As for the US, its economy may be on the mend, but a full-fledged recovery in the residential real estate market is still years away. After an unprecedented multi-year collapse, most housing indicators have stabilized. Yet, whatever signs of improvement do exist are more a function of a badly damaged market- and the distorting effect of temporary tax incentives-than evidence of a sustainable rebound. Starts, sales and prices look okay now, but we anticipate further weakness ahead as supply continues to outpace demand, mortgage rates head higher (with the Fed ending its purchase of MBSs) and the government’s generous home buyer’s tax credit finally expires. That will have significant implications for related equities which have already priced in a steady recovery in the US housing market. In the final analysis, the end of unprecedented government tax support for housing, along with the looming overhang of supply and a higher cost of  borrowing, will keep new home building activity trudging along at historic lows over the next two years. We could see prices drop again by 5% to 10%.

5. More generally, how do you see the US and Canadian economies faring from 2010 through 2012?
No economic recovery goes in a straight line and the current one will be the most non-linear of them all. As in the US, many of the chief drivers of the Canadian recovery will run out of fuel by mid-year and will give way to sub-par growth in the second half of the year. In both countries, we will see GDP growth of close to 3% in 2010-this number will mask above-potential growth in the first half and below-potential growth in the second half. As for 2011, we also do not see a very strong economy. We will have a few negative factors such as the end of the inventory cycle, deleveraging by consumers, a stagnating residential housing market and a government that will be acting as a negative for the economy as a whole. This will limit the need to raise rates to the sky but it also means that both economies will probably grow below 3% in 2011.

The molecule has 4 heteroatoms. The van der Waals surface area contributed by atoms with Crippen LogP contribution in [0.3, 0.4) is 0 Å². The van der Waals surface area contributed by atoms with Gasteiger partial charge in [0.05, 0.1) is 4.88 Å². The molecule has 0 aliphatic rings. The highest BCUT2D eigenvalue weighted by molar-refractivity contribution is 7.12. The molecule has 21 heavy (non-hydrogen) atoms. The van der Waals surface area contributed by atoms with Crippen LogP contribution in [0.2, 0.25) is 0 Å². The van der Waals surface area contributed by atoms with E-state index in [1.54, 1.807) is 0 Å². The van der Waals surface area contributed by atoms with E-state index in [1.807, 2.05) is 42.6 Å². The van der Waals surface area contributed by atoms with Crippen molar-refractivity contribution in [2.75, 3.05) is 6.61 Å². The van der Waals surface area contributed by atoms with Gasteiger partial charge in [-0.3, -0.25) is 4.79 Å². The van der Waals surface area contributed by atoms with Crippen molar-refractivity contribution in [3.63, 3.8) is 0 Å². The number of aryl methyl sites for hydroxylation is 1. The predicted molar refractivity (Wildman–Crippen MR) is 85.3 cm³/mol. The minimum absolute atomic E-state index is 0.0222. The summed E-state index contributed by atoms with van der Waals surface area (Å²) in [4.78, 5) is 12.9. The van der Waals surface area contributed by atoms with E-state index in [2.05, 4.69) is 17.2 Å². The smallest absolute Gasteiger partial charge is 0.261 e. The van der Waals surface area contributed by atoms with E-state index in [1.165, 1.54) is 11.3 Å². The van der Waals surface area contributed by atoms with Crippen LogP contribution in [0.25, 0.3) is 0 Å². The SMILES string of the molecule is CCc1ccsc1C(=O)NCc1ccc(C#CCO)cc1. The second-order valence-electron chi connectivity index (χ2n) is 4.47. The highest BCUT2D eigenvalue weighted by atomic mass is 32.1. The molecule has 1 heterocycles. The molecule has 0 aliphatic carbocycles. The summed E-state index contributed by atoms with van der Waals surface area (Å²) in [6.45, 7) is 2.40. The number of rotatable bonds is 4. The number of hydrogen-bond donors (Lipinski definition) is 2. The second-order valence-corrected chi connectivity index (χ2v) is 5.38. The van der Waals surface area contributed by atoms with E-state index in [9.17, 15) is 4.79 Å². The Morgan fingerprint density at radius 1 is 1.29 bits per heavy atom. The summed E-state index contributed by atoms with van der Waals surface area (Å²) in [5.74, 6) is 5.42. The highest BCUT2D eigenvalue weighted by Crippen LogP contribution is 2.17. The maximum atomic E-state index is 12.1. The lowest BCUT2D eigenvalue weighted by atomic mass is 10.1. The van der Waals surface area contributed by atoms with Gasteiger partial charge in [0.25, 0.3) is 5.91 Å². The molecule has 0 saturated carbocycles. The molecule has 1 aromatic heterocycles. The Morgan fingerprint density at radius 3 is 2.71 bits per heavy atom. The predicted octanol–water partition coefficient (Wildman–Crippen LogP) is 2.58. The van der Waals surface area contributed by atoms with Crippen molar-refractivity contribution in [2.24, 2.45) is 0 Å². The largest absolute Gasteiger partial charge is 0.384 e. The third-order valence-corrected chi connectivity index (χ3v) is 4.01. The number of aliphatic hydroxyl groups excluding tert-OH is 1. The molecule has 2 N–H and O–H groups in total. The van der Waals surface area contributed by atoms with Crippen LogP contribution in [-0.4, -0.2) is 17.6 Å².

6. What sectors appear poised to outperform in this environment and why?
Timing is very important here. We expect some damage to interest rate-sensitive stocks following the first move by the Bank, (as is always the case) we will then see the market start upgrading its expectations regarding future rate hikes. This will provide a buying opportunity since we believe that actual rate increases will be less than what the market will end up discounting (for the reasons mentioned earlier). Also remember that the market as a whole tends to move higher during the first six months of monetary tightening. If you look at the average of all the tightening cycles since 1958, you see that during the six months leading to the first rate hike, the market on average rose by 22% (annualized) and during the first six months after the first move, the market rose by 8% annualized-an interesting statistic. As for specific sectors, based on past sensitivities to interest rates changes, look for apparel and consumers durables, technology and health care to outperform in the coming six months. Beyond that, switch to interest rate sensitive sectors such as financials, capital goods and utilities. From a long-term perspective we are still bullish on commodities since we think that demand from emerging market will surprise on the upside in the coming years.

7. Do you have any other advice for equity investors in 2010?
Here we want to focus on the nature of demand. We are already in the midst of a significant
redeployment of cash into the market. We are talking about cash that was sitting on the sidelines for a while and now is finding its way into the market-roughly $120 billion of cash that is being redeployed. It is ‘conservative’ money since most of it is held by people age 55 plus. Thus we think that this situation is positive for defensive, dividend-paying stocks. And if we are right and rates do not rise significantly during the first wave of tightening, these stocks will remain very  attractive. So we think defensive investment with the focus on high-paying, dividend stocks will be the winners in the next two to three years.